• The context-sensitive half-time of propofol also increases with age. Therefore, the maintenance dose of propofol infusion should also be decreased by 30-50% to avoid prolonged recovery times.
  • For example, a 75-year-old patient requires only half of the maintenance infusion that a 25-year-old patient would need.10 The context-sensitive half time is ~ 20-30 mins after a 1–2-hour infusion in elderly patients, compared with 10-15 mins in younger patients.10
  • In conclusion, the altered pharmacokinetics are best counteracted by administering a reduced dose of propofol for induction (by 40-50%), slower induction (over 30 sec), and preadministration of a vasoconstrictor (such as phenylephrine) to counteract hypotension that may result.11
  • Age-associated decreases in renal function and glomerular filtration rate are associated with decreased propofol clearance.12
  • The closing capacity of the aging lungs eventually exceeds functional residual capacity, causing apneic patients to desaturate faster than their younger counterparts. This should be taken into account when administering propofol boluses due to the resulting apnea. Elderly patients also have a decreased cough reflex and therefore, are less able to clear their secretions. This impairment is further worsened by propofol administration, which blunts the airway reflexes and could potentially increase aspiration risk in elderly patients.11


  • While both propofol and etomidate act at gamma amino butyric acid receptors, elderly patients do not display the increased sensitivity to etomidate that is seen with propofol administration.4 Thus, any alterations in the dosing of etomidate in elderly patients are due to changes in the pharmacokinetics and not pharmacodynamics.
  • Etomidate is considered the induction agent of choice in elderly patients due to minimal reduction in SVR and no effect on myocardial contractility, HR, and CO. This makes etomidate the induction agent of choice in elderly patients with underlying cardiovascular diseases such as compromised intravascular stents, CAD, or poor ventricular function.13
  • Decreased volume of distribution and diminished clearance result in higher plasma levels of etomidate in elderly patients.13
  • Due to the altered pharmacokinetics of etomidate in elderly patients, the induction dose should be decreased from 0.3-0.4 mg/kg to 0.2 mg/kg.


  • The dose of ketamine should be decreased in elderly patients with kidney dysfunction due to the dependence on renal excretion of an active metabolite, norketamine.11 For elderly patients with normal creatinine clearance, there is little to no evidence to suggest that the dose of ketamine should be modified.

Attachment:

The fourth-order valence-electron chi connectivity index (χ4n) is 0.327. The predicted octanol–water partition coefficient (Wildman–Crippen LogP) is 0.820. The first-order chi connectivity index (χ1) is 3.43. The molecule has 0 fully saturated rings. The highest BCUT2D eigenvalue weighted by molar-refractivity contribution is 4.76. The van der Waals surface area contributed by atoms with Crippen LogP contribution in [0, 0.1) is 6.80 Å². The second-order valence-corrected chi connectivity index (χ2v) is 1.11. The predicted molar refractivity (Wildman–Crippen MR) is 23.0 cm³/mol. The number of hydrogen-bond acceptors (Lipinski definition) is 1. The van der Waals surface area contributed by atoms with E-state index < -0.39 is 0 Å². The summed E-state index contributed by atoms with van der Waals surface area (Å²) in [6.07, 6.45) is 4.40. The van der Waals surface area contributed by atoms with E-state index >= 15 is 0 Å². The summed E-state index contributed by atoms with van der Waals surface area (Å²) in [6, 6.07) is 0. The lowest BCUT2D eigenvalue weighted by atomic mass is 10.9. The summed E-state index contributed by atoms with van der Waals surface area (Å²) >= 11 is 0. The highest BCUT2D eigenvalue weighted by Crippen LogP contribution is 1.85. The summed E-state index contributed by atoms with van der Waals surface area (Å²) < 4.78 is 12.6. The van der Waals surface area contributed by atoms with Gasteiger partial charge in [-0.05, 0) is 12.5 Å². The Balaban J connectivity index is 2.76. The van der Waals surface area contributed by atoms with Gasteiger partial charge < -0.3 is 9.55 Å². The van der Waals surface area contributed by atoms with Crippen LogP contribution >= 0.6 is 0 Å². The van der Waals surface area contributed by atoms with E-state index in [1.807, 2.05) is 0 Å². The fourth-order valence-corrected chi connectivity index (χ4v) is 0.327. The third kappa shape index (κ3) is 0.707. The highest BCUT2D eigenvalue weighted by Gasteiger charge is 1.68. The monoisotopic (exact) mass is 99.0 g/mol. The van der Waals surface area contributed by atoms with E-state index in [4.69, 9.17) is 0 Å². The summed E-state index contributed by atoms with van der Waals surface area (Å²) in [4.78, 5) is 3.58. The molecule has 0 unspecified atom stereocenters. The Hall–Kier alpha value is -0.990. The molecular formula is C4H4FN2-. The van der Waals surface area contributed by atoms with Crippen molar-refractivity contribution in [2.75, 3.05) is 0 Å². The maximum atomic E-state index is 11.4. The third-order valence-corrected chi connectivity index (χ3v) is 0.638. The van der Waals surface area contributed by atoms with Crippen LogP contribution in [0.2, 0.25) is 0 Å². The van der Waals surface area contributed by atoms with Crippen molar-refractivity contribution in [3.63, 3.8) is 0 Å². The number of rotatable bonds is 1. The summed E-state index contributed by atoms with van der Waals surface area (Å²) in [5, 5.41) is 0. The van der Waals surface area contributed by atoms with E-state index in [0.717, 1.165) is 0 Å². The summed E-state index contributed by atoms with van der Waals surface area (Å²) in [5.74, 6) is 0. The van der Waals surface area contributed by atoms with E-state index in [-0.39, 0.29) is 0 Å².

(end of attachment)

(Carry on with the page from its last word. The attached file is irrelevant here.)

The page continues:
• Ketamine exhibits sympathomimetic effects, resulting in tachycardia, increased systemic and pulmonary artery blood pressure, and increased cardiac output. Thus, ketamine should be used with caution in elderly patients, particularly those with coronary artery disease.13


  1. Strum DP, Eger EI 2nd, Unadkat JD, et al. Age affects the pharmacokinetics of inhaled anesthetics in humans. Anesth Analg. 1991;73(3): 310-8. PubMed
  2. Sadean MR, Glass PSA. Pharmacokinetics in the elderly. Best Pract Res Clin Anaesthesiol. 2003;17(2): 191-205. PubMed
  3. Jones AG, Hunter JM. Anaesthesia in the elderly: Special considerations. Drugs Aging. 1996;9(5): 319-31. PubMed
  4. River R, Antognini JF. Perioperative drug therapy in elderly patients. Anesthesiology. 2009; 110(5): 1176-81. PubMed
  5. Scholz AF, Oldroyd C McCarthy K, et al. Systematic review and meta-analysis of risk factors for postoperative delirium among older patients undergoing gastrointestinal surgery. Br J Surg. 2016; 103(2): e21-8. PubMed
  6. Ivashkov Y, Vitin A, Rooke GA. General Anesthesia: Intravenous induction agents, inhalational agents, and neuromuscular blockers. In: Barnett SR (Ed), Manual of Geriatric Anesthesia. New York, NY; Springer New York: 2013:93-104.
  7. Leslie K, Myles PS, Chan MT, t al. Nitrous oxide and long-term morbidity and mortality in the ENIGMA trial. Anesth Analg. 2011;112(2): 387-93. PubMed
  8. Sprung J, Abcejo ASA, Knopman DS, et al. Anesthesia with and without nitrous oxide and long-term cognitive trajectories in older adults. Anesth Analg. 2020;131(2): 594-604. PubMed
  9. Eger EI 2nd. Age, minimum alveolar anesthetic concentration, and minimum alveolar anesthetic concentration awake. Anesth Analg. 2001;93(4): 947-53. PubMed
  10. Schnider TW, Minto CF, Shager SL, et al. The influence of age on propofol pharmacodynamics. Anesthesiology. 1999;90(6): 1502-16. PubMed
  11. Andres TM, McGrane T, McEvoy MD, et al. Geriatric pharmacology: An update. Anesthesiol Clin. 2019;37(3): 475-92. PubMed
  12. Reves JG, Barnett SR, McSwain JR, et al. Geriatric Anesthesiology. Cham: Springer; 2018.
  13. Shafer SL. The pharmacology anesthetic drugs in elderly patients. Anesthesiol Clin North Am. 2000;18(1): 1-29. PubMed
  14. Das S, Forrest K, Howell S. General anesthesia in elderly patients with cardiovascular disorders: choice of anaesthetic agent. Drug Aging. 2010;27(4): 265-82. PubMed